Huge, multiday industry trade shows packed with multimillion-dollar exhibit booths are falling by the wayside as many b-to-b marketers pursue smaller, targeted road shows to reach their core audiences.
The bankruptcy filing last week by Key3Media Group Inc., producer of the massive Comdex event, was the latest reminder that mega-shows may be marketing dinosaurs in this brutally tight economy.
Event producer Jupitermedia Corp. wasted no time jumping in to offer a rival show to Comdex. The day after Key3Media filed Chapter 11, Jupitermedia announced Computer Digital Expo Fall 2003 in Las Vegas. The new show, to be held at the 1.8 million-square-foot Mandalay Bay Convention Center, is slated for the same week in November that Comdex is scheduled to run.
The end of giant events?
However, many marketing companies and event producers say the days of giant shows may be numbered.
"Everybody is going back to the guerilla marketing days," said Harriet Donnelly, president of high-tech marketing consultancy Technovative Marketing Inc., Peapack, N.J. "Marketers are bringing their message home and making it more targeted." Her clients, which primarily are b-to-b technology companies, are attending far fewer trade shows than in the past as their marketing budgets get slashed, she said.
"It’s forcing agencies like mine to be more creative in looking at things that will benefit our customers," Donnelly said.
One of the hottest event strategies to emerge as large industry shows decline is the road show, in which marketers participate in specialized local events to carry their messages to a small audience of buyers, analysts or media professionals.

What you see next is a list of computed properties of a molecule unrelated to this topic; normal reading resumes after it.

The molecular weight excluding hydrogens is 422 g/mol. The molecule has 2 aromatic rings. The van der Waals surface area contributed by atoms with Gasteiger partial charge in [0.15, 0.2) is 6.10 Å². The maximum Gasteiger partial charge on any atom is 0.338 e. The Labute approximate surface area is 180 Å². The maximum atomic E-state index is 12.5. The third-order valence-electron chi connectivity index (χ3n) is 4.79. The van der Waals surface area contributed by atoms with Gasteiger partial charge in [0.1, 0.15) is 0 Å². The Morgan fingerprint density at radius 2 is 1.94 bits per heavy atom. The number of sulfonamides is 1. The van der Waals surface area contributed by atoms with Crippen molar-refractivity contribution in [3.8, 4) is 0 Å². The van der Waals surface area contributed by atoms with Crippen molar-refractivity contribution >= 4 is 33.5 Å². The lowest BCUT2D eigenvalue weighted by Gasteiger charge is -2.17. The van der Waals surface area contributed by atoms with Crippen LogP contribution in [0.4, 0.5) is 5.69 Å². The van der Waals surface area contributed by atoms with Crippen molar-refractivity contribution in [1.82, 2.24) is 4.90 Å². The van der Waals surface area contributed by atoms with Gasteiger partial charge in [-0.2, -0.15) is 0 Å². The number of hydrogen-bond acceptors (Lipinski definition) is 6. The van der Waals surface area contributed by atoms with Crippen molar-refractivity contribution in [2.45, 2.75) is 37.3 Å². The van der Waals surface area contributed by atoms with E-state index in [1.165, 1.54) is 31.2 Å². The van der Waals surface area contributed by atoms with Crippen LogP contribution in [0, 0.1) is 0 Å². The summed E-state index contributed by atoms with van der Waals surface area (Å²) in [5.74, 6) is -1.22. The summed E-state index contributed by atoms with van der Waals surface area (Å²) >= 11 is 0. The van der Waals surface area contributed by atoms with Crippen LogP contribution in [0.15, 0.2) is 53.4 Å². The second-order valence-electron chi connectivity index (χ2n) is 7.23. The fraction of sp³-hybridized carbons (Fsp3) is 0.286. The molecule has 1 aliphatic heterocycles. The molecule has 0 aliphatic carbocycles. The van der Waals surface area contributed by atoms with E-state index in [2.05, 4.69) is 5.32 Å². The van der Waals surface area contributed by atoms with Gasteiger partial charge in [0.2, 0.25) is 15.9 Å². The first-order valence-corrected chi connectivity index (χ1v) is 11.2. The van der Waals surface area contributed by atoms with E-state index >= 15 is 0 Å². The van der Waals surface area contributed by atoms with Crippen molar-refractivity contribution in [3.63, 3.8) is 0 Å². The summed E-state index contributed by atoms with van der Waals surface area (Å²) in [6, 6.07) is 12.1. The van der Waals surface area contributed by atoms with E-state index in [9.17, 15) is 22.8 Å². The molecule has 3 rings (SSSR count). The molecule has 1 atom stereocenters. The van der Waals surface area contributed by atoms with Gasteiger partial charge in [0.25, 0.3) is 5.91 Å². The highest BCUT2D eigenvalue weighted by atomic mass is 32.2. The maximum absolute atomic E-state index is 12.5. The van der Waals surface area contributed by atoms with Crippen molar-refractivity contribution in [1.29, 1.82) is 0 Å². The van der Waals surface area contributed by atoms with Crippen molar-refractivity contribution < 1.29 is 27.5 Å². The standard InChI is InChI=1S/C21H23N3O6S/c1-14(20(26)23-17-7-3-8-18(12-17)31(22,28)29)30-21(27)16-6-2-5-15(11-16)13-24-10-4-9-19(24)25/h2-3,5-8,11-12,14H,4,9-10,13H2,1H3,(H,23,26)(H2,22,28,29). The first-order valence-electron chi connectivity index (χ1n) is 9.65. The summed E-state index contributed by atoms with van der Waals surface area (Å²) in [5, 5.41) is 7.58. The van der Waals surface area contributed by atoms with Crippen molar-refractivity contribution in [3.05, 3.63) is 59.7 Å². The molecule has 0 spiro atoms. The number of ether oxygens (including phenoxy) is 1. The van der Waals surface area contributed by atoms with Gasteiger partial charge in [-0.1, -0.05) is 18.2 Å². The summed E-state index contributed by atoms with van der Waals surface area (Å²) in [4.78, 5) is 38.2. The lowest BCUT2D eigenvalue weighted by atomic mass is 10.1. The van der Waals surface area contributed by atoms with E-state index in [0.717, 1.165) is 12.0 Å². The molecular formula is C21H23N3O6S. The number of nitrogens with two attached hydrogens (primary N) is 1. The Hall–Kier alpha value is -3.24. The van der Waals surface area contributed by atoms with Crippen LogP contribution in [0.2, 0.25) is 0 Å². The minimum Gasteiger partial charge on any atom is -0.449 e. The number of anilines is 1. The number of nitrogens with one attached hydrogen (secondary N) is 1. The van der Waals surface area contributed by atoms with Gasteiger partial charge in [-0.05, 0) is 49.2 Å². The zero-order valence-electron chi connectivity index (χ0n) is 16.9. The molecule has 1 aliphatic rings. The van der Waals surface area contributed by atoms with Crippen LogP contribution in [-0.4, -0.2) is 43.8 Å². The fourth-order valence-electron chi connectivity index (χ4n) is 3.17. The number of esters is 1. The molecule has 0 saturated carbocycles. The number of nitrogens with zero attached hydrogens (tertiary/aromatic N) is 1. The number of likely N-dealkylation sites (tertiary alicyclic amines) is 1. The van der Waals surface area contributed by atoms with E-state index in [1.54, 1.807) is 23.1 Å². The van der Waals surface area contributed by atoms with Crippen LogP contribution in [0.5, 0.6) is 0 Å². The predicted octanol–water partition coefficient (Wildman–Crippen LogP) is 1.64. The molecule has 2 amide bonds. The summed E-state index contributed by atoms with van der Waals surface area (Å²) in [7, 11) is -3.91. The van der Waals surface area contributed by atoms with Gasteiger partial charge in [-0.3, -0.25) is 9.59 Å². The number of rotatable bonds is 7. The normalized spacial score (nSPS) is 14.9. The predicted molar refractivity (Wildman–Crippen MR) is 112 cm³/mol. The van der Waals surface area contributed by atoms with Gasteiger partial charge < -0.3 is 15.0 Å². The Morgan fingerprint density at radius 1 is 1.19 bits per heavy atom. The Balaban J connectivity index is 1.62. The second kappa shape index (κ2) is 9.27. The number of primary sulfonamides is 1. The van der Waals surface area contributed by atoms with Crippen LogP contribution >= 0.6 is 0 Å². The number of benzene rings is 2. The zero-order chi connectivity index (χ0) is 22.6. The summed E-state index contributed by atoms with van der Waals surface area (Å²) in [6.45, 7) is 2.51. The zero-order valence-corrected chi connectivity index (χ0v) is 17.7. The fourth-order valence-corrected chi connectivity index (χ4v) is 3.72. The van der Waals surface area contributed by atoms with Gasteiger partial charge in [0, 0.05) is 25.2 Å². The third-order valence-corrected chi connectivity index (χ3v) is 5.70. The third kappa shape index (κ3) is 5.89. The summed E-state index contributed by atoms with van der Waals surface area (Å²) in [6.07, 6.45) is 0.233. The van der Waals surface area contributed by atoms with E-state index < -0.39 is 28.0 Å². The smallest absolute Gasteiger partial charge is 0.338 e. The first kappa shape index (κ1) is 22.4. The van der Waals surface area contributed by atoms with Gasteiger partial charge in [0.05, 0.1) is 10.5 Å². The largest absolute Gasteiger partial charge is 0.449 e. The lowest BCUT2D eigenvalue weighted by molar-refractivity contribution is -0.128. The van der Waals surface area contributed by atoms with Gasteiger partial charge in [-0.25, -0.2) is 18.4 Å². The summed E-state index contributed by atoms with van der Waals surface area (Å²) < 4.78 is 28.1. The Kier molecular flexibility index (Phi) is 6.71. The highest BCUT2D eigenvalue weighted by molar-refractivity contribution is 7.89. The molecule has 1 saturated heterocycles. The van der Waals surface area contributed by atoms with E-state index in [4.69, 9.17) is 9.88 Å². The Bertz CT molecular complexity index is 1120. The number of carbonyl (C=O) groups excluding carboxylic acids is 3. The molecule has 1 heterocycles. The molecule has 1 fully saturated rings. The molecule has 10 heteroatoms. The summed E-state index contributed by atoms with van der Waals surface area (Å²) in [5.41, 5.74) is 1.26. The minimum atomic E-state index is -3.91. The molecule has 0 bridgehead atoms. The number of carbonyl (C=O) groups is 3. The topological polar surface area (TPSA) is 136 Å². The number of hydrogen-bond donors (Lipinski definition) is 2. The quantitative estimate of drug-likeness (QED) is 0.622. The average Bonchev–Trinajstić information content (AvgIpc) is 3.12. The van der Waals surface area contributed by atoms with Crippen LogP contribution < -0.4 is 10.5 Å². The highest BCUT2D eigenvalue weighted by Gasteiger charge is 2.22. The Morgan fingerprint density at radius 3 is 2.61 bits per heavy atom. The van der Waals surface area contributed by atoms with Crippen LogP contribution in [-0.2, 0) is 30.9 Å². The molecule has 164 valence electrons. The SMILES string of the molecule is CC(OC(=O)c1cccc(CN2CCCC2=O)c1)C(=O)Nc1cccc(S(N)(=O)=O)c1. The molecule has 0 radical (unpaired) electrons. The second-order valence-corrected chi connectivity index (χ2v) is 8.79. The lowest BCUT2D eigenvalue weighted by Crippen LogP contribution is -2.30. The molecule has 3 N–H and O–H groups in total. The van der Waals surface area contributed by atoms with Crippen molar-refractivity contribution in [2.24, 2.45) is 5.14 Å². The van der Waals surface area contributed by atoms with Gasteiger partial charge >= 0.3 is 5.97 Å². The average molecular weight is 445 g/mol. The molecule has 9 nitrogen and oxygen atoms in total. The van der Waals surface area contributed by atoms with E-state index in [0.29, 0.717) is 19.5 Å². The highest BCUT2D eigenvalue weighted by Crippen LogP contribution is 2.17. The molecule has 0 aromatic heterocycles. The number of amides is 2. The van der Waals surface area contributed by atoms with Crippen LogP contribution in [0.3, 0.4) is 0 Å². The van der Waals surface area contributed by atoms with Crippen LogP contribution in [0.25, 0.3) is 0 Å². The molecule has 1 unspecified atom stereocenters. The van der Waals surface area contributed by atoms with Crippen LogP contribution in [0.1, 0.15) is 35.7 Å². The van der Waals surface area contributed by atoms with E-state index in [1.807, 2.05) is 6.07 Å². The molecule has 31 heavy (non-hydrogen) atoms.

Road shows have been gaining momentum over the last few years as the technology market has declined. They can take the form of private events, such as those held by IBM Corp. and Oracle Corp. for customers and business partners, or media- and corporate-sponsored events designed to educate and build relationships with customers and prospects.
Road show vs. trade show
The key difference between a road show and a trade show is the business model. At a road show, revenues generally come from sponsors. Most road shows do not charge attendees or have a very slight fee. Registration fees for trade shows packed with conference tracks and multiple exhibit floors may range from a few hundred to a few thousand dollars per attendee.
For corporate sponsors, the benefits of the road show model include a much more focused event, fewer vendors to compete with and a highly qualified audience, often with a very specific need, such as network storage solutions.
"It is critical to have face-to-face time with our customers and prospects," said John Carson, VP-customer marketing for Toshiba America Information Systems Inc. His company is a sponsor of the Microsoft Mobility Tour launched last month by Penton Media Inc.’s Windows &.NET Magazine. "The tour provides a forum not only for us to discuss our current platforms but the kind of solutions we have for the future."
The seven-city tour is designed to educate IT enterprise professionals about the mobility features of Microsoft Corp. software. Other corporate sponsors include Hewlett-Packard Co., Citrix Systems Inc., Acer America Corp. and Phoenix Technologies. Admission to the show is free.